20.  The name "Crisis Loan" suggests that these loans are made only in crisis situations. This is misleading as 37 per cent of the expenditure is for "alignment payments" to cover living expenses of new applicants for benefits up to the first payment. It would be helpful to everyone if BA offices and JobCentres could be geared up to get benefits into payment quickly. To the extent that this is not possible, we believe that there should be a simple, fast track scheme to provide advances to benefit applicants who appear, on the face of things, to have a valid claim to benefit. Under the present arrangements, CABx see a worryingly large number of cases in which benefit applicants who are without money, are denied CLs to tide them over while their claims are considered.

    —  A man in the North West, with a partner and five children, was unable to work after an accident. He claimed IB and IS, but the claim was delayed by documentary requirements. He was told, incorrectly, by a BA receptionist that he was not entitled to a CL. As a result, he was forced to sell his car in order to support his family.

    —  A woman in Buckinghamshire with children of 11 and 16, left a violent husband. After four days she applied for IS but, 13 days later, had still received no IS. The CAB asked the BA why the woman had not been advised to apply for a CL. They were told by the IS supervisor that the woman could not get a CL as she had an IS application being considered. This is incorrect.

    —  A London CAB reports a woman with four children who applied for IS when her husband left her. A week after she made the claim, BA told her that it would be a further 11 days before payment would be made. The woman requested a CL but was told she could not have one while her IS claim was processed. Although her IS would be £106 a week, BA staff told her that her CB payments of £45 a week should see her through.

    —  A disabled woman in Yorkshire applied for IB after she had been on Statutory Sick Pay (SSP) for 23 weeks. The BA told her payment would take five weeks. She then claimed IS and was told that this would also take five weeks. BA staff told her that there was no point in applying for a CL as she would not get one—she should live from her daughter's student loan. The CAB advised her to insist on applying for a CL.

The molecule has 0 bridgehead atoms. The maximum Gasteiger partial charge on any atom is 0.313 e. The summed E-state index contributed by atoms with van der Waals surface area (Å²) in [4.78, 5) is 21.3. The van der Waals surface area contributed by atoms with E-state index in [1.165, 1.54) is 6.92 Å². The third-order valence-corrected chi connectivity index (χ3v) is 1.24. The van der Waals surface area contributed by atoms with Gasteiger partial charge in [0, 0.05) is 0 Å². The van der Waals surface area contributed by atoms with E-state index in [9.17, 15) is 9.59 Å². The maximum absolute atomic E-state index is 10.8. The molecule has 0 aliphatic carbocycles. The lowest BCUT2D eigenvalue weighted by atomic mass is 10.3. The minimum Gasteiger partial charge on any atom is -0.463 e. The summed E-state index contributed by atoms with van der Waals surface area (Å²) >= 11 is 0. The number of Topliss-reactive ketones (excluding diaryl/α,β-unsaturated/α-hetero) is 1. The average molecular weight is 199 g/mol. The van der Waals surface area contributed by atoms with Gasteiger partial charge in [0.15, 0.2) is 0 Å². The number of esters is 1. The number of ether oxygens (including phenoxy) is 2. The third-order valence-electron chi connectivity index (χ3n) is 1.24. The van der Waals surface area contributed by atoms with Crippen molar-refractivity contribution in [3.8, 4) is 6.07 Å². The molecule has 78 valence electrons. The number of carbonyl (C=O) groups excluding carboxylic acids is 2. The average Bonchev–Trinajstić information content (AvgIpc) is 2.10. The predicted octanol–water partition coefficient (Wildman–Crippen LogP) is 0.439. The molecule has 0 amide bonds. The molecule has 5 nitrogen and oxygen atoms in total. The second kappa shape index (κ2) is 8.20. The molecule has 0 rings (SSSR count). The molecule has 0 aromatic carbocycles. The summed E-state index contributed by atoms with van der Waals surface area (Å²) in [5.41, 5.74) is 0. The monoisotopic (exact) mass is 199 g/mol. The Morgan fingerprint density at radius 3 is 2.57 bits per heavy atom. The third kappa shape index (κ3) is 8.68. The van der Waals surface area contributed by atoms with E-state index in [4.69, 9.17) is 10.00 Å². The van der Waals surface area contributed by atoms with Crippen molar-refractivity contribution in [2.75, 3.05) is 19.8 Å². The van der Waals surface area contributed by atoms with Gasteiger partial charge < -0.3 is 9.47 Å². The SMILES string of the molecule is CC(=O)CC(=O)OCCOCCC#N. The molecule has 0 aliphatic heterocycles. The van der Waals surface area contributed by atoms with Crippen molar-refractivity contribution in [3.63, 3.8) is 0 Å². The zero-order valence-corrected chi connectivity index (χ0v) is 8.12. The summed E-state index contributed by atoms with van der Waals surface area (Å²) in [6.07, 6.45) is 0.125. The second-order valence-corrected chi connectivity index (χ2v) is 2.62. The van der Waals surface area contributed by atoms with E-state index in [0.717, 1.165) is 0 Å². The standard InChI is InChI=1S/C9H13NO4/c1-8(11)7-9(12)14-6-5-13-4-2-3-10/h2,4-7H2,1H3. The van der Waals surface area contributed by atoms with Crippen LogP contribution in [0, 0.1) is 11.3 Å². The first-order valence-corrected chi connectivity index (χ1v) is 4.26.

—  A London CAB reports the difficulties experienced by an Asian lone parent, with a baby, who speaks no English. She was living in emergency accommodation following eviction for rent arrears and separation from a violent partner. She applied for IS but for three weeks the only money she received was CB. She applied for a CL but was refused on the ground that friends were helping her. When the CAB contacted the local social fund supervisor, he said he could not award a CL because he knew that the client was due to receive IS. The IS section only found the IS claim—in a backlog of post—when telephoned by the CAB, and said it would take a further 13 days to process. Under pressure from the CAB, the IS new claims officer agreed to see the client and hoped to issue a giro that day. The case shows rigidity and lack of coordination in the BA, which caused great hardship to the client.

    —  A Devon CAB reports the case of a client who lost her purse when returning from abroad. She applied for IBJSA but needed money while the claim was being processed. The Jobcentre sent her to the BA for a CL, but the BA would not accept a claim until the client had a signing on card. She would not have this for 3-4 days and was meanwhile without money.

    —  A CAB in Hertfordshire reports the case of a single mother whose IS was stopped after her daughter's sixteenth birthday. The client had received no warning from BA, simply a letter demanding return of her IS book. The client went straight to the JobCentre to apply for JSA but was still without money the following week. She was refused a CL because her Child Benefit (CB) provided her with some income.

  21.  The present CL arrangements cause substantial difficulties and hardship to CAB clients. These arise both from the very restrictive rules of eligibility—particularly the need to establish serious damage or serious risk to health and safety in order to get a CL—and from the poor advice and negative attitudes towards CL applicants from some BA staff.

  22.  CABx report many instances of people who appear to be in need of a CL being denied an application form or being told it is not worth applying. Such people are not recorded as being refused a CL and have no opportunity to challenge a refusal. Some of the people concerned are in a desperate situation.

    —  A CAB in Kent saw a single woman, who was in severe financial difficulty because she had recently moved to the area and was having difficulty in receiving previous benefits. When the CAB contacted the BA, they were told that the client might get a CL, but needed to apply in person. At the BA office the client was told, incorrectly, that she was not eligible for a CL as she was not receiving benefits.

    —  In Hertfordshire, a single, homeless man had his IS stopped while possible cohabitation was investigated. He came to the CAB after twice being told by BA staff that he should not apply for a CL as he was not eligible. He had no money and said that he had not eaten for three days. The CAB advised him to insist on applying for a CL and he was then given a CL of £39.

    —  A Yorkshire CAB reports the case of a lone mother who left a violent relationship and moved 200 miles to live with her parents. A benefit cheque was sent to her old address, to which she could not return. She asked about a CL at the BA but was told that she could not have one as the whereabouts of her benefits cheque was known. She was not offered a claim form. When the local CAB intervened, a CL was awarded.